Screw tightens in Russia and Belarus

The Russian Ministry of Justice on Sept. 1 designated Dmitry Muratov, a Nobel Peace Prize-winning internationally esteemed journalist, as a "foreign agent." This classification was justified on the grounds that Muratov "used foreign platforms to disseminate opinions aimed at forming a negative attitude towards the foreign and domestic policy of the Russian Federation." The label, reminiscent of the "enemy of the people" designation of the Soviet era, imposes harsh constraints on activities and requires sources of funding to be disclosed. The 2015 law has been widely used by the Kremlin to silence critics

Muratov held the position of editor at independent Novaya Gazeta, which suspended publication in March 2022 in response to threats from the authorities following Russia's invasion of Ukraine. Many of its journalists have regrouped to establish a new publication, Novaya Gazeta Europe, now headquartered in Latvia. Novaya Gazeta, founded in 1993 by former Soviet leader and fellow Nobel Peace laureate Mikhail Gorbachev, was one of the rare media outlets in Russia openly critical of the policies of President Vladimir Putin. (Jurist, The Guardian)

In Apri 2022, Muratov was attacked with red paint while riding on a train in Russia. Novaya Gazeta won notoriety for uncovering the mass detention of homoseuxals in Chechnya in 2018, and one of its journalists, Yelena Milashina, suffered a violent attack in the Chechen Republic earlier this year.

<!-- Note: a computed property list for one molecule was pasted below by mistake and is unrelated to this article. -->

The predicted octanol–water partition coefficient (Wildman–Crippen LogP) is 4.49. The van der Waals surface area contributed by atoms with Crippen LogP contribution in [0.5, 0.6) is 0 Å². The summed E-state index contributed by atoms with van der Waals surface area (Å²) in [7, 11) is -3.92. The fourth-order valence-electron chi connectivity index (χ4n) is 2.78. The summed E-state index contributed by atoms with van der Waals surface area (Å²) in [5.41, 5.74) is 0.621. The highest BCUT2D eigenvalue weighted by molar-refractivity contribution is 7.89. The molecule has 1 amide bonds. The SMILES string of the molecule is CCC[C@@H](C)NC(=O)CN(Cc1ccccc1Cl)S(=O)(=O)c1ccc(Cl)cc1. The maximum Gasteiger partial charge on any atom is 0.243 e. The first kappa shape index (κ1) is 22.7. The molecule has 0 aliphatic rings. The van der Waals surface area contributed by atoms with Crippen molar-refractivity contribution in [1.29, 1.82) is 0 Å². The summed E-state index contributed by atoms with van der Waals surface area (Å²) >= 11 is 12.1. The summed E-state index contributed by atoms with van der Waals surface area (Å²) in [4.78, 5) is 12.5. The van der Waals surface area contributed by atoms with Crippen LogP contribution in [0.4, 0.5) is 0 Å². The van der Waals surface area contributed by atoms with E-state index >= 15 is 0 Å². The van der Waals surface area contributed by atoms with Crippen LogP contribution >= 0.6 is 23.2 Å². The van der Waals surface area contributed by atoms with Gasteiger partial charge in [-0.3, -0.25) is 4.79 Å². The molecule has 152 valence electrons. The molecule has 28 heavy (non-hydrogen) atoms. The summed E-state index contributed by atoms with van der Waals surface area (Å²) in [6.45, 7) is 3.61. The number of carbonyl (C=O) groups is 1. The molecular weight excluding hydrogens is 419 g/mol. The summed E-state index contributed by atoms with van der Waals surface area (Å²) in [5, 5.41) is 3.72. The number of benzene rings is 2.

On Aug. 31, a court in Gomel, Belarus, sentenced journalist and human rights activist Larysa Schchyrakova to three and a half years in prison, and imposed a fine of 3,700 rubles ($1,465). She was accused of "insulting" government officials, disseminating "false information," and promoting "extremist" activities. Her human rights organization, Gomelskaya Viasna, was also ordered banned. The charges concern Schchyrakova's advocacy and rights monitoring work during the 2020 anti-government protests in Belarus. (Jurist)

Last October, Belarus imprisoned Nobel-winning human rights advocate Ales Bialiatski.

See our last reports on the crackdown on dissent in Russia and Belarus.